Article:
The PokerGO Tour’s inaugural PLO Super High Roller Bowl crowned a champion early in the Vegas morning on Thursday. After more than fourteen hours of play, Jared Bleznick emerged victorious to claim the top prize of $1,292,000, along with the 400 PGT points and ring.
Isaac Haxton finished as the runner-up after his play on Day 2 saw him take an overwhelming chip lead to the final table. Haxton had an opportunity to claim incredible back-to-back wins in Super High Roller Bowls following his dominant performance in Super High Roller Bowl VIII, but fell just short of the mark.
Rheem hits the rail first
Chino Rheem’s hot streak in the PokerGO Studio brought him yet another cash, but this time for just the minimum. Rheem’s seventh place prize of $152,000 adds to the over $1 million accrued over the course of his performances at the Poker Masters and Mixed Games Series II.
The minimum cash might feel bittersweet to most players, but for Rheem, who won his seat to the event via a $10,000 satellite, it’s an impressive return on investment and another big score to add to his PGT resume.
The first orbit of play at the final table saw Rheem collide with Isaac Kempton, cold-calling a three-bet from the Delaware native with double suited kings. The flop provided Rheem with a flush draw and he responded to Kempton’s continuation bet with a pot-sized raise, committing his chips. Kempton deliberated for a moment, but made the call. Rheem’s tournament life wasn’t at risk, but he would have to hit to avoid a crippling blow to his stack.
The turn and river failed to come through this time for Rheem and he assumed the role of table short stack. It didn’t take long for him to find a spot to commit the rest of his chips, only about five big blinds. Both Bleznick and Aaron Katz made the call to put Rheem at risk. Against his opponent’s combined eight cards, Rheem couldn’t fade the outs and his run ended in seventh place.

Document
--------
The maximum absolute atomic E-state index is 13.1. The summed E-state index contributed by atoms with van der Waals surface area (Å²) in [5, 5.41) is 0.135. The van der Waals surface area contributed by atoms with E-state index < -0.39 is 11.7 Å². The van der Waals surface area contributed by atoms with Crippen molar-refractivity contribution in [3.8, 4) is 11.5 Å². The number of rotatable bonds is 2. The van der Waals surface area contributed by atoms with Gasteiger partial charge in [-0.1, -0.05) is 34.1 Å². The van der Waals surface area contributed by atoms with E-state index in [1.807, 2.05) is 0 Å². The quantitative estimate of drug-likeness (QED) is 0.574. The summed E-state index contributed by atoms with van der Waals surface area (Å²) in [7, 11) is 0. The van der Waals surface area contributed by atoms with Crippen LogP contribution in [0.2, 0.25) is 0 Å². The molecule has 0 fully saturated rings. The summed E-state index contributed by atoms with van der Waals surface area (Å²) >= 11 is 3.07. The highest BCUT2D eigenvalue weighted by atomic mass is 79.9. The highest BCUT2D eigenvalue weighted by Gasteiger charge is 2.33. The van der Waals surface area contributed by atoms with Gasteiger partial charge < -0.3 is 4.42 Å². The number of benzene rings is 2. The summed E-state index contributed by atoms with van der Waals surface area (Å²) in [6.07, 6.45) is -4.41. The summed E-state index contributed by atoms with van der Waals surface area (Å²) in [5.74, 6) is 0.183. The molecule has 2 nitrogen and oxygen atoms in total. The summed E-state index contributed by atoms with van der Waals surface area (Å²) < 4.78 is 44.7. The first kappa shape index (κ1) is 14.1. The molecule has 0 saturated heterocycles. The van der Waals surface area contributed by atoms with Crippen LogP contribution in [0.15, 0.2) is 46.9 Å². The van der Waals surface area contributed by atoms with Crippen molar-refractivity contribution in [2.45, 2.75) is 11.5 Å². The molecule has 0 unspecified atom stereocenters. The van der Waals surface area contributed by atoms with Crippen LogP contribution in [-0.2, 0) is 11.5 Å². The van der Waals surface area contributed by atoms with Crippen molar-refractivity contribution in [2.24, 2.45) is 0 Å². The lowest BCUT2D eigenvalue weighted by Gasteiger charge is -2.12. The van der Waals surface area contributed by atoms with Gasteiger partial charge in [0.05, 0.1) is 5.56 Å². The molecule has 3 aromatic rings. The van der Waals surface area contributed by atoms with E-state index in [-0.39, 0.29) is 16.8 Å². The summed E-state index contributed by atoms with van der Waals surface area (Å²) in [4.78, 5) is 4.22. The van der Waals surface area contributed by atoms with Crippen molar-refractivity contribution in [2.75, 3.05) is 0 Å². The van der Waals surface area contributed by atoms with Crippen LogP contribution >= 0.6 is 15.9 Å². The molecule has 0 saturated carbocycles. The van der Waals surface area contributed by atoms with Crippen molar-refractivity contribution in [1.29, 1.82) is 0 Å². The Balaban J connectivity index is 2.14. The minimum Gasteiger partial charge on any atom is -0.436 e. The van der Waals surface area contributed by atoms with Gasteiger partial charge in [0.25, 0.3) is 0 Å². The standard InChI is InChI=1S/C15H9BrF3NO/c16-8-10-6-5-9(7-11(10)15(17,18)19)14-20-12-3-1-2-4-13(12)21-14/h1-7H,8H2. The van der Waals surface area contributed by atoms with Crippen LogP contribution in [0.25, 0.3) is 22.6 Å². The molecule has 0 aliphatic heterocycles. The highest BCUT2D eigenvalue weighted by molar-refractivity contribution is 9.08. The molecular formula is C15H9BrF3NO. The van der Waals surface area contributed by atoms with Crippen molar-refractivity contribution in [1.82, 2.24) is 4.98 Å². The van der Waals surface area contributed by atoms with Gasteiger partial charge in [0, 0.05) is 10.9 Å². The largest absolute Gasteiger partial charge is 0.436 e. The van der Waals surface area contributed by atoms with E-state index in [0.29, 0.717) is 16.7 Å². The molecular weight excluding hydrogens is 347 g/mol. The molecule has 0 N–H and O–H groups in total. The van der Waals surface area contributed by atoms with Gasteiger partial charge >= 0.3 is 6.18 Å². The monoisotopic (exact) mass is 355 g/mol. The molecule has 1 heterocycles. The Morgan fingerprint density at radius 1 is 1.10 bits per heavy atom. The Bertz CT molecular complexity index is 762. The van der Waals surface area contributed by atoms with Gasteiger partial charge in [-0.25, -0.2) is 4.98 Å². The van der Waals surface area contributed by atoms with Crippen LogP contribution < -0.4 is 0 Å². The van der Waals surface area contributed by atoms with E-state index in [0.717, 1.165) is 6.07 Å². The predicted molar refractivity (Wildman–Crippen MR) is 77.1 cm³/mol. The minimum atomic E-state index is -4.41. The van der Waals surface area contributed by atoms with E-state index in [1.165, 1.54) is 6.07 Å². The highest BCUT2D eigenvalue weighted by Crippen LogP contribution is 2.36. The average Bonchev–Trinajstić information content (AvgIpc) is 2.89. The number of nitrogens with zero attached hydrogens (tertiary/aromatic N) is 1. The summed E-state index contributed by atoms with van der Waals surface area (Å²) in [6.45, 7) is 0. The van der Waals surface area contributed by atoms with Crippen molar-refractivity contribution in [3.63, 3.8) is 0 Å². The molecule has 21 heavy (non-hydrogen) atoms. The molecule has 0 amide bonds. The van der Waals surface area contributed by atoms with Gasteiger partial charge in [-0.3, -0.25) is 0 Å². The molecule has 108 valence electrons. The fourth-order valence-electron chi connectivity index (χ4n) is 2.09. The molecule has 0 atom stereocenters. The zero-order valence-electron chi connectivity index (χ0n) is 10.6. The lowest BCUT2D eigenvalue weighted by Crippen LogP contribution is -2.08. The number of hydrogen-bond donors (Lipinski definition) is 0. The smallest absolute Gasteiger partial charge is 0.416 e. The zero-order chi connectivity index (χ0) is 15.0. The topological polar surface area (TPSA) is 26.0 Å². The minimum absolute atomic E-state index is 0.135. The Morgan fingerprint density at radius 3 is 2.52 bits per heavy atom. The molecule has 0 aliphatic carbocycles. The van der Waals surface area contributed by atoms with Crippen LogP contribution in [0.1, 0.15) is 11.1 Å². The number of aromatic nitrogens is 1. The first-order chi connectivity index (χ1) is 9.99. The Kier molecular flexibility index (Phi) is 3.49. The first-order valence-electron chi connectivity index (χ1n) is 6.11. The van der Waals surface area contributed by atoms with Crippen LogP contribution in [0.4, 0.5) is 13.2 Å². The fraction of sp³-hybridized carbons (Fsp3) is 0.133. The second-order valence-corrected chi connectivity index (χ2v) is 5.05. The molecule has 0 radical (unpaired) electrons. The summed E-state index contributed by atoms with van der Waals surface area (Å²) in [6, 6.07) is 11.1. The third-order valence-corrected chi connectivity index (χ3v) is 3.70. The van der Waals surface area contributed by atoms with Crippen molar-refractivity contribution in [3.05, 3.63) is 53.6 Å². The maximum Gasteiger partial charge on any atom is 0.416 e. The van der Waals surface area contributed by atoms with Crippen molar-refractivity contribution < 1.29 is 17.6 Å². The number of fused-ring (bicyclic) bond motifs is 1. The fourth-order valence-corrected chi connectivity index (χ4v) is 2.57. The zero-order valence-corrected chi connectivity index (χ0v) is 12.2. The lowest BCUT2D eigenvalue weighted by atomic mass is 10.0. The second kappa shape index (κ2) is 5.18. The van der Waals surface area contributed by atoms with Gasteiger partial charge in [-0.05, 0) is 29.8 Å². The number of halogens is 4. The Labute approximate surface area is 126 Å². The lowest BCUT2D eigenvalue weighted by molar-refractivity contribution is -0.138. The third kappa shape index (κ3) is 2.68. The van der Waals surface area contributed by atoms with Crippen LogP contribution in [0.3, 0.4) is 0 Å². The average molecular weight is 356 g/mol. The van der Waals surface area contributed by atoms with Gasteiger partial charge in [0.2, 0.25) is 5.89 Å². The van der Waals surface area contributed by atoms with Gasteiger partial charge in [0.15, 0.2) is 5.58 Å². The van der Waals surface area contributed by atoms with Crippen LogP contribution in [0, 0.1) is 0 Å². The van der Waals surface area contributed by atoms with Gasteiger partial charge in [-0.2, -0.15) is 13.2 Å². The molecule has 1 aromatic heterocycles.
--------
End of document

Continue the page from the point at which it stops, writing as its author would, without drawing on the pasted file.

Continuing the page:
Crivello and Katz bow out next
Frank Crivello took his final stand in a pot that saw him flop plenty of outs against Kempton’s over pair. Crivello’s pot-sized raise gave Kempton a moment of pause to consider his options before re-potting to put his opponent all in. Crivello called, putting himself at risk, but with the lion’s share of the equity. The board-pairing turn card stripped away all of Crivello’s two pair outs, leaving him with only straight and flush possibilities. The river card did provide the once-desired two pair, but it wasn’t enough to win as Kempton’s higher two pair scooped the pot, eliminating Crivello in sixth place.
The elimination of Crivello secured Katz his career-high tournament score, but his focus remained on the task at hand. Katz entered the final table as the shortest stack and struggled to find spots to get the chips in. Eventually, the blinds and antes brought Katz down into the danger zone and he committed his remaining chips in hopes of a double. Kempton, doing the dirty work again, made the call with aces and held to notch another elimination.
Kempton and Chidwick hang on